I love your blog, am a new subscriber, and look forward to reading more of your posts and connecting with you!

    1. Thank you Terri 🙂

      It scares me that so much of what ‘success’ means nowadays is linked to suits, long hours, flash cars, and all that jazz. I’m sort of thankful I experienced work I definitely didn’t enjoy as I appreciate everything I’ve got now so much more, but wish I’d followed my heart not my head in those early days! Ah well, I’m making up for it now *cue all the daft decisions*

      I admire your courage leaving your job to work with animals – sounds perfect! So glad you love what you do now.
      Thanks for subscribing, look forward to connecting more 🙂


  2. This is so right – I think most people take the detour. You’re lucky that you realise you’d gone of course and can set your route right – lots of people carrying on driving! M

    1. Thanks Michelle!
      I think it’s sad that it seems to be normal to take the detour away from fun and passion that a lot of us experience as children, and head instead to a ‘grown-up’ life of endlessly chasing what society deems as ‘success’ (which is usually a collection of expensive stuff!).

      I like that more and more people are realising that stuff doesn’t equate to happiness and there is a lot more out there in the world!

      :):) Sal

  3. Detours all round!
    As a teenager, all I wanted to do was work with horses (or dogs) and maybe write. None of the adults took me seriously, because I was “bright” and all expected me to go on to do “great” things, at least university and a career. As it happens, I had my first child at 19 and though I worked in an office for a few years out of necessity, my life has since been very fulfilled by my chosen one of domesticity and craft, surrounded by kids and pets (including a horse, well, a pony of character!) and I think I’m probably the happier for it. It wasn’t all plain sailing and I do enjoy academic pastimes when it suits me (I started an OU open degree – that is, subjects of my choice – when I was 38 and finished at 43, just because). I look at the lives of my old schoolmates (we are all in our early 50s now) and I wouldn’t swap a moment. Today, I recognise that there isn’t a bone of competitiveness in me and I would have sunk fast and deep had I gone in for the rat race. I still think I might have done things differently one way or another but hey, we only get the one life and so far, I’m definitely not complaining!! Total gratitude. All in all, I just think I’ve been really lucky – but then, they do say you make your own…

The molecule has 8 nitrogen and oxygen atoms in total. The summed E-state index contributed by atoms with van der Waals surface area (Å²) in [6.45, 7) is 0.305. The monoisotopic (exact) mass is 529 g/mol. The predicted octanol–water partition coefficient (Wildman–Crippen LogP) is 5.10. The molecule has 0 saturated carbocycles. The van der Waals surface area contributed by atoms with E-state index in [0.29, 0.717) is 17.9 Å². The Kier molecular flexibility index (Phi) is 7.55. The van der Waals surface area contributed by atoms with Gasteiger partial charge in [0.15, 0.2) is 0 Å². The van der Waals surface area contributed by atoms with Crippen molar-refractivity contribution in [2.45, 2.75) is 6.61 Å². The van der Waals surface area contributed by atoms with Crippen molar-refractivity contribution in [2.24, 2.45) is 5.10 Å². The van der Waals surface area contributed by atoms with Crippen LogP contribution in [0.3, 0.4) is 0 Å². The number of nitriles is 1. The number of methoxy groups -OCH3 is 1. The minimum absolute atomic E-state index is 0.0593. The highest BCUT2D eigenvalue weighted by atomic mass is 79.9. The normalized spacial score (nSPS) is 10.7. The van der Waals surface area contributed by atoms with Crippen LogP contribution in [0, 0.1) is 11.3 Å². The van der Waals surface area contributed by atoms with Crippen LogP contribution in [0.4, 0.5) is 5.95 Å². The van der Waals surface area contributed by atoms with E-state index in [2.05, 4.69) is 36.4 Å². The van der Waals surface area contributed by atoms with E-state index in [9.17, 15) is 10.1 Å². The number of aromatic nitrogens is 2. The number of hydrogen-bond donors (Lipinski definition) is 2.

1. Very true Melanie! I think every ‘detour’ adds something to the mix of who we are, when we get chance to look back and reflect!
      I agree there’s no point wishing we’d done things a different way, I’m just learning to embrace the path (however winding!) I’m on and learn from each experience…

      Love the expression ‘pony of character’ – very descriptive! 🙂